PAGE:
Pfizer Reports Death of Participant in DMD Gene Therapy Trial

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by Steve Bryson, PhD |

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A young man with Duchenne muscular dystrophy (DMD), who was participating in Pfizer’s Phase 1B open-label clinical trial evaluating its gene therapy candidate PF-06939926, has died.

The patient has only been identified as a young man who was not able to walk.

In a statement, Pfizer expressed its sympathies to the man’s family, friends, and caregivers. The company also indicated that it does not have all the information regarding his case, but that researchers are engaged with the trial investigator to determine a cause of death.

The trial has been paused, and the regulators have been informed, according to Pfizer. As such, a clinical hold has been placed on the therapy’s investigational new drug application by the U.S. Food and Drug Administration (FDA).

“At this time, we do not yet have complete information and are actively working with the trial site investigator to understand what happened,” the company stated in a letter from the “Pfizer DMD gene therapy team.”

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“Screening and dosing in our Phase 1b clinical trial have been paused, and we are working closely with the independent External Data Monitoring Committee to review the data,” the statement said, adding, “The safety and well-being of the patients in our clinical trial remains our top priority, and we are committed to sharing more information with the medical and patient community as soon as we can.”

Pat Furlong, founding president and CEO of Parent Project Muscular Dystrophy, said the DMD community is “heartbroken” by the young man’s death.

“All emotions are valid and deserve to be felt, experienced, expressed,” Furlong said in a note to the Duchenne community.

“The words to describe the unjust nature of a tragedy like this lay meaningless on the page, they are swallowed up in our throats along with our grief. No force of expression comes close for this family, for our Duchenne family,” she said.

“Our hearts go out to this family, grateful for their bravery, accepting unknown risks and uncertain terrain,” she added.

DMD is caused by a mutation in the DMD gene, which carries instructions for the dystrophin protein — essential for the structural integrity of muscle fibers. With DMD, muscle strength and motor function slowly decline over time.

Scientists have been working to develop a gene therapy to correct the genetic defect in DMD by introducing a normal copy of the mutated gene into the patient’s cells or by silencing the faulty gene.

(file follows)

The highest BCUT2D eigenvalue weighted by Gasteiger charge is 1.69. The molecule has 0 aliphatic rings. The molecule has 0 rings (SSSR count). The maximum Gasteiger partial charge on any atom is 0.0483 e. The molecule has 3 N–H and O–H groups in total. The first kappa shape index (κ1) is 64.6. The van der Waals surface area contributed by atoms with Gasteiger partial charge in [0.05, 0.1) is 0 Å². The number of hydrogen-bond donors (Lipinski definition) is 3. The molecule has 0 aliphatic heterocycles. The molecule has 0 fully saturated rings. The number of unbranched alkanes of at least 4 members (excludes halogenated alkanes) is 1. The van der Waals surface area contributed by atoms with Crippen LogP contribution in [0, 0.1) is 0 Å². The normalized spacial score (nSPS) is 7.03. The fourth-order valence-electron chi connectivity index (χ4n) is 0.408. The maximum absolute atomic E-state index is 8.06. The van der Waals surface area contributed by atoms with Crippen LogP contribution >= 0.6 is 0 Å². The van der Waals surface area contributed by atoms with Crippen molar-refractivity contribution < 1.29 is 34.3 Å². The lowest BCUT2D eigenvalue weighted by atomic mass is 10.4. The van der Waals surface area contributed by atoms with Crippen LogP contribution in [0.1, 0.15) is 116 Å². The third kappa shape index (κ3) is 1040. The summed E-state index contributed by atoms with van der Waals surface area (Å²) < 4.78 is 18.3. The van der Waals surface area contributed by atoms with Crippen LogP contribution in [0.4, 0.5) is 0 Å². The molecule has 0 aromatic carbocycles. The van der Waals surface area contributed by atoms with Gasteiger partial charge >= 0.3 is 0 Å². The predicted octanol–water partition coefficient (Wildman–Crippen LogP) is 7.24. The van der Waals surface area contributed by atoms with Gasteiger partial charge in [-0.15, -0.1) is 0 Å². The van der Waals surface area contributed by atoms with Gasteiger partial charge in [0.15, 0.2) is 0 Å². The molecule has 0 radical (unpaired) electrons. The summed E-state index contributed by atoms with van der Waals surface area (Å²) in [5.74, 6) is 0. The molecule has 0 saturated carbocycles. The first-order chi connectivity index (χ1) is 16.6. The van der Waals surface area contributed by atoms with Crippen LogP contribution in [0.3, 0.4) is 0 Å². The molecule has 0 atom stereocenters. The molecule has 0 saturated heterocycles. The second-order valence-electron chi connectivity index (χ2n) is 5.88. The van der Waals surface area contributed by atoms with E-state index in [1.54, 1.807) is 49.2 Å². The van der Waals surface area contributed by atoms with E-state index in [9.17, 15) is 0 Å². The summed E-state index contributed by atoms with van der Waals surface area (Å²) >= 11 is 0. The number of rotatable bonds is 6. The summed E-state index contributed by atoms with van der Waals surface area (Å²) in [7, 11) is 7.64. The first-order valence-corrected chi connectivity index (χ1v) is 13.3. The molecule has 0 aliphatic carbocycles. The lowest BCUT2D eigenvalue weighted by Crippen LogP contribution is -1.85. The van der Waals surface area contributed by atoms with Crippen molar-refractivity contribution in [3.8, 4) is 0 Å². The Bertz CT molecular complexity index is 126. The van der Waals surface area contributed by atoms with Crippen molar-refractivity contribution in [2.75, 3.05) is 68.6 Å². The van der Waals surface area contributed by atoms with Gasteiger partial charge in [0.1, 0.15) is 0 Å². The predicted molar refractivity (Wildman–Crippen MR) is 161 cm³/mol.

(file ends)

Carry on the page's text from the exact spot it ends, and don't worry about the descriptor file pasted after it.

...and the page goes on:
Because the DMD gene is the largest human gene, it is too big to be incorporated into the adeno-associated virus, modified to deliver the healthy gene to muscle cells and restore dystrophin production.

Instead, PF-06939926 — now called by the approved generic name, fordadistrogene movaparvovec — contains a shortened version of the DMD gene that encodes for a short yet functional version of the dystrophin protein.

The Phase 1b study (NCT03362502) has been evaluating the safety and tolerability of the gene therapy in boys, ages 4–12, who are able to walk at least 10 meters (about 33 feet) without help. The trial also includes male patients of any age who were able to walk that distance before age 17, even if loss of ambulation (walking ability) had occurred after that point.

Glucocorticoids were given to all participants for six months, with a regular daily dose administered for at least three months prior to the study.

The participants then received either a low dose of 1E14 vector genomes (vg)/kg) or a higher dose of 2E14 vg/kg, by intravenous infusion (into the vein).

The trial’s primary outcome was the rate of dose-limiting intolerability or safety, as determined by treatment-related adverse events, or side effects.

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As Pfizer reported earlier this year, side effects occurred in more than 30% of the patients in the high dose group. Among these adverse events were nausea, vomiting, fever, reduced platelet counts, decreased appetite, fatigue, and headache.

One serious adverse event, called an SAE, was reported due to dehydration. Other SAEs included two patients with kidney injury and low platelets levels related to the activation of the complement system — part of the immune system that enhances the removal of microbes and damaged cells. All SAEs were resolved within three weeks.

Changes to the study protocol were implemented after the third SAE, which included closely monitoring patients in the two weeks after infusion and increasing the doses of glucocorticoids. No SAEs were reported after these amendments. Elevated liver enzymes were reported in two boys at four weeks (about one month), but were successfully treated using glucocorticoids.

According to functional assessments, the company reported that two low-dose and three high-dose participants showed higher or at least no decline in North Star Ambulatory Assessment or NSAA, a rating scale of motor function.

Pfizer also recently announced a delay in opening U.S. sites for its CIFFREO Phase 3 clinical trial (NCT04281485), which will evaluate PF-06939926 in up to 99 boys with DMD who can walk independently.

Here, the delay was caused by questions raised by the FDA that focused on specific technical issues related to the company’s potency tests. Those tests measure the experimental therapy’s ability to trigger a response at a particular dose.